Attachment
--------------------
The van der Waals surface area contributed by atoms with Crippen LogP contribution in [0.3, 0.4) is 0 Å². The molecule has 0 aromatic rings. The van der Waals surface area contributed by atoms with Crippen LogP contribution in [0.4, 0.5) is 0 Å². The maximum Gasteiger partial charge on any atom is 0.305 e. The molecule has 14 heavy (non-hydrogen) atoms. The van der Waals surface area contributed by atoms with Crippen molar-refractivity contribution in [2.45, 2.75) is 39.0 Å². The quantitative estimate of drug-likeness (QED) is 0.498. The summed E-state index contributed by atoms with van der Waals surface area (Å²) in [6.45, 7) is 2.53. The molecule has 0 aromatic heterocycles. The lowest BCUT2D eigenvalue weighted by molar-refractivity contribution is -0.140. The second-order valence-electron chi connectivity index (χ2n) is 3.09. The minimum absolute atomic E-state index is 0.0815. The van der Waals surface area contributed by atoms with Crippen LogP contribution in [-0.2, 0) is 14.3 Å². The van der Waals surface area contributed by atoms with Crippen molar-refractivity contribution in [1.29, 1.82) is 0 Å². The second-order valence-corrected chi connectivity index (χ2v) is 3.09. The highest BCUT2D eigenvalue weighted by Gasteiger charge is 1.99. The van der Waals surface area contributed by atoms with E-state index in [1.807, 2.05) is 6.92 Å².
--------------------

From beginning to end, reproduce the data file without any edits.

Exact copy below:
The van der Waals surface area contributed by atoms with Crippen LogP contribution in [0.3, 0.4) is 0 Å². The molecule has 0 aromatic rings. The van der Waals surface area contributed by atoms with Crippen LogP contribution in [0.4, 0.5) is 0 Å². The maximum Gasteiger partial charge on any atom is 0.305 e. The molecule has 14 heavy (non-hydrogen) atoms. The van der Waals surface area contributed by atoms with Crippen molar-refractivity contribution in [2.45, 2.75) is 39.0 Å². The quantitative estimate of drug-likeness (QED) is 0.498. The summed E-state index contributed by atoms with van der Waals surface area (Å²) in [6.45, 7) is 2.53. The molecule has 0 aromatic heterocycles. The lowest BCUT2D eigenvalue weighted by molar-refractivity contribution is -0.140. The second-order valence-electron chi connectivity index (χ2n) is 3.09. The minimum absolute atomic E-state index is 0.0815. The van der Waals surface area contributed by atoms with Crippen LogP contribution in [-0.2, 0) is 14.3 Å². The van der Waals surface area contributed by atoms with Crippen molar-refractivity contribution in [1.29, 1.82) is 0 Å². The second-order valence-corrected chi connectivity index (χ2v) is 3.09. The highest BCUT2D eigenvalue weighted by Gasteiger charge is 1.99. The van der Waals surface area contributed by atoms with E-state index in [1.807, 2.05) is 6.92 Å².